With a leftover piece I also made a pendant that you can see in this instructable: Triquetra Pendant
The close-up pictures were taken with a Pentax K10 D and a Tamron AF 90mm f/2.8 SP Di macro lens.
The other pictures, with a Pentax SMC-FA 50mm f/1.4.
Step 1: Materials
In Italy, especially in my region, we prepare a very good sauce with bone marrow. It is called pevarà (sometimes pearà) and it is made of bread, bone marrow, beef broth, butter and a lot of pepper. In fact its name literally means peppered. So that is why I have those big bones lying around.
An important point is the cleaning of the bone. After the cooking the sponge-like part of the bone is full of red bone marrow and that is not good if you want to work with the bone. The best way to clean it is to put it in the dishwasher!
I was surprised, when I first tried this trick, how good it worked. It perfectly cleans every part of the bone and exposes the sponge-like part.
I put also some close-up pictures of the sponge-like part because it is too cool. Our bones have this kind of structure near the ends to make them light but strong.
Oh yeah... And some Brown India Ink.
Step 2: Tools
- Toy vise (I got it when I was a child but I still use it);
- Very old drill;
- Drill bit for wood;
- Drill saw;
- Drill bit to scrape;
- Dremel drill press (this is not necessary but very usefull);
- A selection of Dremel bits;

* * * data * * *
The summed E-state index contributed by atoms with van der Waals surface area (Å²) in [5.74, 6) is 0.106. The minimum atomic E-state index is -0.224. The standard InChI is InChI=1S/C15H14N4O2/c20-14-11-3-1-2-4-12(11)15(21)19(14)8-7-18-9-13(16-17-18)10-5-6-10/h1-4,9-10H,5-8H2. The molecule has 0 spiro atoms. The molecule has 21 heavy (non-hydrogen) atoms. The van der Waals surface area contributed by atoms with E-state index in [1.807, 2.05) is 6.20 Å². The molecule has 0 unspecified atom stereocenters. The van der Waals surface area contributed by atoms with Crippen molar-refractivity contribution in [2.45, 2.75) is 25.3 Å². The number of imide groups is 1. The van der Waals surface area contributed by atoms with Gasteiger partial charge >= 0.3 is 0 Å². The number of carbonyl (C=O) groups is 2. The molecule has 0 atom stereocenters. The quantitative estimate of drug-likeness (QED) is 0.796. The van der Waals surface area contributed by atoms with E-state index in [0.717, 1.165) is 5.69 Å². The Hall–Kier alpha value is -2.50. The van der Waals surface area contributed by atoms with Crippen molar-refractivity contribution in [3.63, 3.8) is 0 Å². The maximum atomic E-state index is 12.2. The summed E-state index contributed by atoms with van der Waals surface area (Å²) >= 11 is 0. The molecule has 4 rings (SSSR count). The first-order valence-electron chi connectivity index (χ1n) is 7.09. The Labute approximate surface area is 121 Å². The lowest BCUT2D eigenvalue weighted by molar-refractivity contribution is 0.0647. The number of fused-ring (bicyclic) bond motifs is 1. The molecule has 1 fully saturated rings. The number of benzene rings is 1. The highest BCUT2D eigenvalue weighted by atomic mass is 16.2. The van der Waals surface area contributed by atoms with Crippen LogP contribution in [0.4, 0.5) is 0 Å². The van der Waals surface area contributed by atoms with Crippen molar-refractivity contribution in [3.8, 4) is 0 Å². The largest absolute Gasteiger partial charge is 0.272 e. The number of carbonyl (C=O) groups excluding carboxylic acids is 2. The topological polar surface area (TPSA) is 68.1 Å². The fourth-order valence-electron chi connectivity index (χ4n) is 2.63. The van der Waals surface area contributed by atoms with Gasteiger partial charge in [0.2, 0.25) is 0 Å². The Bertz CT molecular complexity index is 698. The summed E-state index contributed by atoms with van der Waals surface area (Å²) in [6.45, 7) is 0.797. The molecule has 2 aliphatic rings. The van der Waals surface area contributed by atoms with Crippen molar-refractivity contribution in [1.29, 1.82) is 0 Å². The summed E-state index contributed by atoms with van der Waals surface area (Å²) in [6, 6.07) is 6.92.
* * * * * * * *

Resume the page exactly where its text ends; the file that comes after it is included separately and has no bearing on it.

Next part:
- A brush.
Step 3: Cutting and Drilling #1
This is what I did:
- I cutted a rectangular piece out of the bone (trying to make the cuts as parallel as possible, otherwise the vise will not hold it well);
- Drilled a little hole with my drill bit.
- Checked if the hole is centered.
- Drilled the whole hole.
- Using the drill saw I cutted away pieces to get a rough round shape.
- Broke the ring...
Step 4: Cutting and Drilling #2
- Cut two parallel cuts till half the bone.
- Drilled the hole.
- Shaped the ring with small cuts while it is still attached to the main bone.
- Let the dog taste the bone with a lick. Just to check the quality of the bone.
Step 5: Shaping
I wanted it to be a wide band ring, a little thick so I could etch it. Unfortunately with the rough cuts I made it too thin on a side.
Step 6: Etching
Then I etched them with a Dremel bit. The side that was to thin was etched kust a little bit, to give the idea.
Step 7: Polishing
Step 8: Coloring
So I decided to add a little bit of brown India ink in the etches.
With a brush I dripped a little bit of ink in the valleys and waited for it to dry, but not completely. Then with a wet cloth I cleaned the hills.
The bone is a little bit porous and absorbs the ink. This was a quick process so I could not take pictures.
I used this tecnique with another ring some years ago and the ink is still there.
Step 9: Done!
Maybe I should have put more efford on the planning of the knots, instead of just drawing a random one.